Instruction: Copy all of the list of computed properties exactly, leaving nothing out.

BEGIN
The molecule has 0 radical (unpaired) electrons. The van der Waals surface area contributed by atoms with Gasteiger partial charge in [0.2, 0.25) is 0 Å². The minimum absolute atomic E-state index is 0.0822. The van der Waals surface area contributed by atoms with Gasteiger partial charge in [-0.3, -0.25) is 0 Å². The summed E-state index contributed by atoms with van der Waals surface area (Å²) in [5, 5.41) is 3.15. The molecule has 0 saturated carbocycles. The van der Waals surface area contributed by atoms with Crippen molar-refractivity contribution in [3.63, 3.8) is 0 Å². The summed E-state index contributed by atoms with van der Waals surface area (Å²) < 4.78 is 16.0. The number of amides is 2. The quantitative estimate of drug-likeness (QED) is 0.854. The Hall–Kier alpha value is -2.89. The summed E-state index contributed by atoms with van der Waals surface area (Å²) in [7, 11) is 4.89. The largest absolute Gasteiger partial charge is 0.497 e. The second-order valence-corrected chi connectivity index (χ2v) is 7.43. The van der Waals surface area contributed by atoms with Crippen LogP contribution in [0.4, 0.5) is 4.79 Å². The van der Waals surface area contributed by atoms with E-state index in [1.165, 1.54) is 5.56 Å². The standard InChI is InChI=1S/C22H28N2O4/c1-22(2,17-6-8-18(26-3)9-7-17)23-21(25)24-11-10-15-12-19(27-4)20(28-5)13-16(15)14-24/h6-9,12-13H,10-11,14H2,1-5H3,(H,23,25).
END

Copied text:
The molecule has 0 radical (unpaired) electrons. The van der Waals surface area contributed by atoms with Gasteiger partial charge in [0.2, 0.25) is 0 Å². The minimum absolute atomic E-state index is 0.0822. The van der Waals surface area contributed by atoms with Gasteiger partial charge in [-0.3, -0.25) is 0 Å². The summed E-state index contributed by atoms with van der Waals surface area (Å²) in [5, 5.41) is 3.15. The molecule has 0 saturated carbocycles. The van der Waals surface area contributed by atoms with Crippen molar-refractivity contribution in [3.63, 3.8) is 0 Å². The summed E-state index contributed by atoms with van der Waals surface area (Å²) < 4.78 is 16.0. The number of amides is 2. The quantitative estimate of drug-likeness (QED) is 0.854. The Hall–Kier alpha value is -2.89. The summed E-state index contributed by atoms with van der Waals surface area (Å²) in [7, 11) is 4.89. The largest absolute Gasteiger partial charge is 0.497 e. The second-order valence-corrected chi connectivity index (χ2v) is 7.43. The van der Waals surface area contributed by atoms with Crippen LogP contribution in [0.4, 0.5) is 4.79 Å². The van der Waals surface area contributed by atoms with E-state index in [1.165, 1.54) is 5.56 Å². The standard InChI is InChI=1S/C22H28N2O4/c1-22(2,17-6-8-18(26-3)9-7-17)23-21(25)24-11-10-15-12-19(27-4)20(28-5)13-16(15)14-24/h6-9,12-13H,10-11,14H2,1-5H3,(H,23,25).